Next Article in Journal
Statistical Analysis of Safety Performance of Displaced Left-Turn Intersections: Case Studies in San Marcos, Texas
Next Article in Special Issue
A Call for Leadership and Management Competency Development for Directors of Medical Services—Evidence from the Chinese Public Hospital System
Previous Article in Journal
Psychological Well-Being of Female-Headed Households Based on Age Stratification: A Nationwide Cross-Sectional Study in South Korea
Previous Article in Special Issue
Context Matters: Findings from a Qualitative Study Exploring Service and Place Factors Influencing the Recruitment and Retention of Allied Health Professionals in Rural Australian Public Health Services
Article

New Ways of Working? A Rapid Exploration of Emerging Evidence Regarding the Care of Older People during COVID19

1
School of Nursing, Midwifery and Health Systems, University College Dublin, Belfield 4 Dublin, Ireland
2
Liaison Librarian for Health and Science, University College Dublin, Belfield 4 Dublin, Ireland
*
Author to whom correspondence should be addressed.
Int. J. Environ. Res. Public Health 2020, 17(18), 6442; https://0-doi-org.brum.beds.ac.uk/10.3390/ijerph17186442
Received: 16 July 2020 / Revised: 21 August 2020 / Accepted: 29 August 2020 / Published: 4 September 2020
(This article belongs to the Special Issue The Future Health Workforce: Integrated Solutions and Models of Care)
Health and social care staff have had to quickly adapt, respond and improve teamwork, as a response to the COVID-19 pandemic. Our objective was to rapidly summarize the emerging evidence of new ways of working in the care of older people during this period. We conducted an exploration of the emerging evidence within the timeframe of 1 March 2020 to 11 May 2020. To capture a broad perspective, we undertook thematic analysis of Twitter data which was extracted through a broad search for new ways of working in health and social care. For a more in-depth focus on the health and social care of older people, we undertook a systematic scoping of newspapers using the Nexis UK database. We undertook a validation workshop with members of the interprofessional working group of the Irish National Integrated Care Programme for Older People, and with researchers. A total of 317 tweets were extracted related to six new ways of working. There was evidence of using telehealth to provide ongoing care to patients; interprofessional work; team meetings using online platforms; trust and collaboration within teams; as well as teams feeling empowered to change at a local level. 34 newspaper articles were extracted related to new ways of working in the care of older people, originating in England (n = 17), Wales (n = 6), Scotland (n = 6), Ireland (n = 4) and Germany (n = 1). Four main themes were captured that focused on role expansion, innovations in communication, environmental restructuring and enablement. The results of this exploration of emerging evidence show that health and social care teams can transform very rapidly. Much of the change was based on goodwill as a response to the pandemic. Further analysis of empirical evidence of changing practices should include the perspectives of older people and should capture the resources needed to sustain innovations, as well as evaluate gaps in service provision. View Full-Text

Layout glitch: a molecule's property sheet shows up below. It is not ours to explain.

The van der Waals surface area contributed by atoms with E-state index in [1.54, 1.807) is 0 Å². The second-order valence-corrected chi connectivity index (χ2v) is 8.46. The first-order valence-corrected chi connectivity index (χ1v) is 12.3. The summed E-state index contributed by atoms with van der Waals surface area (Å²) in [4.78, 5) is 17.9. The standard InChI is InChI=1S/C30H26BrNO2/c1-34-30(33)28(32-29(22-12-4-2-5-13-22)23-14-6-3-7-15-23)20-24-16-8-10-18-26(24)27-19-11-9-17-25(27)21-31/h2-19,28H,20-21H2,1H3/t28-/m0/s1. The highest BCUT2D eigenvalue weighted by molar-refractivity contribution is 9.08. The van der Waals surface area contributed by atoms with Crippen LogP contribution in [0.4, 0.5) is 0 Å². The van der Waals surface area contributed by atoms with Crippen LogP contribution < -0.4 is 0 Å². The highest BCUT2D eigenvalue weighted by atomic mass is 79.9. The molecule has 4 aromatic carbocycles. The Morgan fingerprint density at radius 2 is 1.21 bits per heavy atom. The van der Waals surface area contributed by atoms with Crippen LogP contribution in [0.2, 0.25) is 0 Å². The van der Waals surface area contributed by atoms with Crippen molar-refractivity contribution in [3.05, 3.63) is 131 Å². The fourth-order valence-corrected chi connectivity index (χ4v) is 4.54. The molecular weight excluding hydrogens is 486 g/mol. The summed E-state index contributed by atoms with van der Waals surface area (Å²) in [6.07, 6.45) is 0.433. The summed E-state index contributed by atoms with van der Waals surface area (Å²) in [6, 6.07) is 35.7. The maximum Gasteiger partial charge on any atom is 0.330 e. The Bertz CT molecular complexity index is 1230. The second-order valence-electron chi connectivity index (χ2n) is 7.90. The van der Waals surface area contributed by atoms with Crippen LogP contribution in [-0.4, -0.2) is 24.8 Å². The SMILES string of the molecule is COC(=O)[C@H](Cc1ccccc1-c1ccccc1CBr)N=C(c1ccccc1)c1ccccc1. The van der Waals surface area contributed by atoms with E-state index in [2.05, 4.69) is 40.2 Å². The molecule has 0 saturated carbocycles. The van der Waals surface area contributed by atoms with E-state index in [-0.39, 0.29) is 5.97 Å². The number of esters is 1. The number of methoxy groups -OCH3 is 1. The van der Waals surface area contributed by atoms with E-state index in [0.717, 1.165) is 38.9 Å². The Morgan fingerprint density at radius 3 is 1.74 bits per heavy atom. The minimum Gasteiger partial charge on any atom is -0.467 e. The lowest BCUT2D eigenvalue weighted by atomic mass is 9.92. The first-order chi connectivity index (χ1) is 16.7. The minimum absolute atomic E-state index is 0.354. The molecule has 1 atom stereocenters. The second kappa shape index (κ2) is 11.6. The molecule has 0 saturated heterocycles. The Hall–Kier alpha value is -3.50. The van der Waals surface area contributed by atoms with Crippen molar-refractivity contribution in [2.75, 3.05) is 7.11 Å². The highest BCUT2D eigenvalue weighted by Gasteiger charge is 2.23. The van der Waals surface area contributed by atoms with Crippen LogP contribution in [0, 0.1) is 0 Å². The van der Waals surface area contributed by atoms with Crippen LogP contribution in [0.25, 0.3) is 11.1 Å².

Keywords: integrated care; older people; Covid-19; new ways of working; health and social care; teamwork; social media integrated care; older people; Covid-19; new ways of working; health and social care; teamwork; social media
Show Figures

Figure 1

MDPI and ACS Style

Ní Shé, É.; O’Donnell, D.; O’Shea, M.; Stokes, D. New Ways of Working? A Rapid Exploration of Emerging Evidence Regarding the Care of Older People during COVID19. Int. J. Environ. Res. Public Health 2020, 17, 6442. https://0-doi-org.brum.beds.ac.uk/10.3390/ijerph17186442

AMA Style

Ní Shé É, O’Donnell D, O’Shea M, Stokes D. New Ways of Working? A Rapid Exploration of Emerging Evidence Regarding the Care of Older People during COVID19. International Journal of Environmental Research and Public Health. 2020; 17(18):6442. https://0-doi-org.brum.beds.ac.uk/10.3390/ijerph17186442

Chicago/Turabian Style

Ní Shé, Éidín, Deirdre O’Donnell, Marie O’Shea, and Diarmuid Stokes. 2020. "New Ways of Working? A Rapid Exploration of Emerging Evidence Regarding the Care of Older People during COVID19" International Journal of Environmental Research and Public Health 17, no. 18: 6442. https://0-doi-org.brum.beds.ac.uk/10.3390/ijerph17186442

Find Other Styles
Note that from the first issue of 2016, MDPI journals use article numbers instead of page numbers. See further details here.

Article Access Map by Country/Region

1
Back to TopTop